Pumpkin Pie Made with Real Pumpkin. Gasp!

I don’t know why pumpkin pie is relegated to only shine at Thanksgiving.  I could eat it every day of the year.  ESPECIALLY pumpkin pie that’s made with real pumpkin.  This is a pumpkin pie recipe that’s truly made from scratch.



Jump to Recipe

You can cook pumpkin pie made with real pumpkin. Yes. Sugar pumpkins to be precise. That realization  knocked me right on my ass about a decade ago. 

Before my pumpkin revelation it never occurred to me to do anything other than open up a can of pumpkin when it came time to make a pumpkin pie. I mean that’s what you do. You go to the store, buy a can, open it and let the blob of pumpkin slip out. 

It just never occurred to me for some reason that you could make pumpkin pie by cooking a fresh pumpkin. Until one day I saw a sign. It said: Pie Pumpkins. I’d seen them before of course, but this time it actually clicked – Omgthesepumpkinsareformakingpumpkinpie.

Pie Pumpkins.

Holy crap!  I bought a pumpkin.  I made a pie. I did it again and again, then proceeded to tell EVERYONE that this was a thing you could do.  And it isn’t even much harder than opening a can of pie filling. You just have to bake a pumpkin.

Pie pumpkins are smaller and sweeter than regular old pumpkins which makes them perfect for whipping into a pie. You just need to turn them into pumpkin puree.

How Do You Make Pumpkin Puree?

First things first … like I said, you need a pie pumpkin.  These are the smaller pumpkins you see around.  About the size of a small head.  Like a toddler’s head for instance.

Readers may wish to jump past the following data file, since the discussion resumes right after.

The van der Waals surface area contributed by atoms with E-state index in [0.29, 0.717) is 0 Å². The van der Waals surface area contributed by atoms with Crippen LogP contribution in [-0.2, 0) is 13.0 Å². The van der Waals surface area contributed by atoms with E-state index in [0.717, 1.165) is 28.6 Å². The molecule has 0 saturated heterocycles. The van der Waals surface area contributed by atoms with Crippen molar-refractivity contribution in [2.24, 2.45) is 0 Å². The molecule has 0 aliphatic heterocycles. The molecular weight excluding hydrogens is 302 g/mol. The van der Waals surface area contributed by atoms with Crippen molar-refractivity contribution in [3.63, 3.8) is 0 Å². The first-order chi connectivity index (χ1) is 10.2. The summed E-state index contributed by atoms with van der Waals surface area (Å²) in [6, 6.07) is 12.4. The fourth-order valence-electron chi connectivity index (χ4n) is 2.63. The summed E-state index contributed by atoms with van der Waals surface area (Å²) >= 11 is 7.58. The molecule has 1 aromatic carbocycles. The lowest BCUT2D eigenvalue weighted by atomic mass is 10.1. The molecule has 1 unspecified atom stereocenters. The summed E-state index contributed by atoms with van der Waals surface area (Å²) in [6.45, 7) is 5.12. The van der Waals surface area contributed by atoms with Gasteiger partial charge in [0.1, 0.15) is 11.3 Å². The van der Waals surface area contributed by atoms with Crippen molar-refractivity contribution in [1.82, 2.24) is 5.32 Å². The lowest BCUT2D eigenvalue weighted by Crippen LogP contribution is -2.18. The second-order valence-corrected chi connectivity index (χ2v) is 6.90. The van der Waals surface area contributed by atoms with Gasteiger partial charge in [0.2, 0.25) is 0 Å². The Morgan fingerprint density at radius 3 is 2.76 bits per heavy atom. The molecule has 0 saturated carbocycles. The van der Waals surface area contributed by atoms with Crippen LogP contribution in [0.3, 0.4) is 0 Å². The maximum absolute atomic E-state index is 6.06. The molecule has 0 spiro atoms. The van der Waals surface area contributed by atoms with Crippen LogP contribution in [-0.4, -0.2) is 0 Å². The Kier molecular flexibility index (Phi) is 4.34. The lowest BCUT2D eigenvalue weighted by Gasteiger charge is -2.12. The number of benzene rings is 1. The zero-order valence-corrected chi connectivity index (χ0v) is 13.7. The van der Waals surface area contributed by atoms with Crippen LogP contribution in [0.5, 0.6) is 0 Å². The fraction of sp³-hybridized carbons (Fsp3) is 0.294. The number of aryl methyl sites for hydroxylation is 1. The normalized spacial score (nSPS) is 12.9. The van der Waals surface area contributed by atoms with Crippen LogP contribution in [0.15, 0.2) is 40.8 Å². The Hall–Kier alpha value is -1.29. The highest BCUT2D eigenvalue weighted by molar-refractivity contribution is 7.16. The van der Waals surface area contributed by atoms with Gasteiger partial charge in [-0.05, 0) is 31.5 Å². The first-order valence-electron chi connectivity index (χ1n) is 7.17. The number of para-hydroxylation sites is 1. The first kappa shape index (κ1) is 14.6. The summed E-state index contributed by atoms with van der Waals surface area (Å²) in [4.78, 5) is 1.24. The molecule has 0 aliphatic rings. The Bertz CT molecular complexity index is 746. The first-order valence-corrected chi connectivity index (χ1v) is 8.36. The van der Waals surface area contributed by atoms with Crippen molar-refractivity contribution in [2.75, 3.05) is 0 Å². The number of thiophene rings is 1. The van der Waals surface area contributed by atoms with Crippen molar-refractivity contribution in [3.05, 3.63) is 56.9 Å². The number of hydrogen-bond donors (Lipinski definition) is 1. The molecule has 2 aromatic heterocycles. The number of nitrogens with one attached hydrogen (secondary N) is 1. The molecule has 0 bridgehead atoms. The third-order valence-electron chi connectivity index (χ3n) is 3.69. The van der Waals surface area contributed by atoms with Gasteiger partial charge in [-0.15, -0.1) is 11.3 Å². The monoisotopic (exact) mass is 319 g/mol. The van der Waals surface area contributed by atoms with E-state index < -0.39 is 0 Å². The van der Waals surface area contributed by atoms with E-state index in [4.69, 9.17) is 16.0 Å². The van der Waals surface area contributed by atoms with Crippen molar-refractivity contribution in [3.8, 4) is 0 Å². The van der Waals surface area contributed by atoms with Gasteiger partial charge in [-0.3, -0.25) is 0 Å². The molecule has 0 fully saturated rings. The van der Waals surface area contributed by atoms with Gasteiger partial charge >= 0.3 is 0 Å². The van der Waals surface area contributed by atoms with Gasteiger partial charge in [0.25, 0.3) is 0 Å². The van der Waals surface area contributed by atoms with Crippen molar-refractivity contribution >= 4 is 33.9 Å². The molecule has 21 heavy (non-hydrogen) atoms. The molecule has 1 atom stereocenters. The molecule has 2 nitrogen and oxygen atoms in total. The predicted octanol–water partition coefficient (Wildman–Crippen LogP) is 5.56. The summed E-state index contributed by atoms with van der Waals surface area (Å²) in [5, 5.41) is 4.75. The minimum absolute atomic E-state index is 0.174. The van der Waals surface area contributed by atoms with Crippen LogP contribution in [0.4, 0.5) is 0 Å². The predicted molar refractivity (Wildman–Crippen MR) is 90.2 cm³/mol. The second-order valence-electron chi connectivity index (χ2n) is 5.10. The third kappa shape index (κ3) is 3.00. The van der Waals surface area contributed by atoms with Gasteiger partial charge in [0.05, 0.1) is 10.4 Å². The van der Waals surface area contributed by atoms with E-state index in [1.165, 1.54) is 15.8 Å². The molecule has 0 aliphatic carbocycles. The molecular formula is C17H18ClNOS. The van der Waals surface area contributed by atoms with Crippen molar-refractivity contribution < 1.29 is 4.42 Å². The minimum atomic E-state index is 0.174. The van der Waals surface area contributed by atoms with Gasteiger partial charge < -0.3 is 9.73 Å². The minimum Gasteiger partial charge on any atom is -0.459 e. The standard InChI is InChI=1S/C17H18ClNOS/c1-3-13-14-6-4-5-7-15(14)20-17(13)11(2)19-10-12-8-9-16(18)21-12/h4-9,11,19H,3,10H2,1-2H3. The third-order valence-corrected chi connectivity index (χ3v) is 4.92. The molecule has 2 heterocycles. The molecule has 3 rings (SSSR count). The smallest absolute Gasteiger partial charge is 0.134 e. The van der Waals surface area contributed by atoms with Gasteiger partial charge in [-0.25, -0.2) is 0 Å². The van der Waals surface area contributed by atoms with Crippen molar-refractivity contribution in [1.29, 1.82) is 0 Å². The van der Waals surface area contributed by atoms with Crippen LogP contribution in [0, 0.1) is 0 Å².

1. Your first job is to crack off the stem and then cut the pumpkin in half.

Cracking stem off of pie pumpkin to the left of photograph and slicing through the centre of the pumpkin with a chef's knife to the right.

Inside it’ll look just like a squash or a Halloween pumpkin does when you split it in half.

Scoop out all of the guts and fibres … then place face down on a greased baking sheet. Bake in a 350°F oven for 45 minutes – 1 hr.

*If the wall of your pie pumpkin is thin you might need 2 of them. If it’s thick it should be enough for a pie*

The pumpkins are done when they’re easily pierced with a fork.

Steaming, freshly baked pie pumpkins on a baking sheet.


When they’ve cooled a bit, flip the pumpkins over and grab a spoon. Scrape the flesh out of the pumpkins and put it into a bowl.

Scooping out cooked pumpkin pie flesh for making pumpkin pie.


One small pumpkin will yield around 3 cups. Plenty for one pumpkin pie. Puree your pumpkin either in a traditional blender or with a hand blender.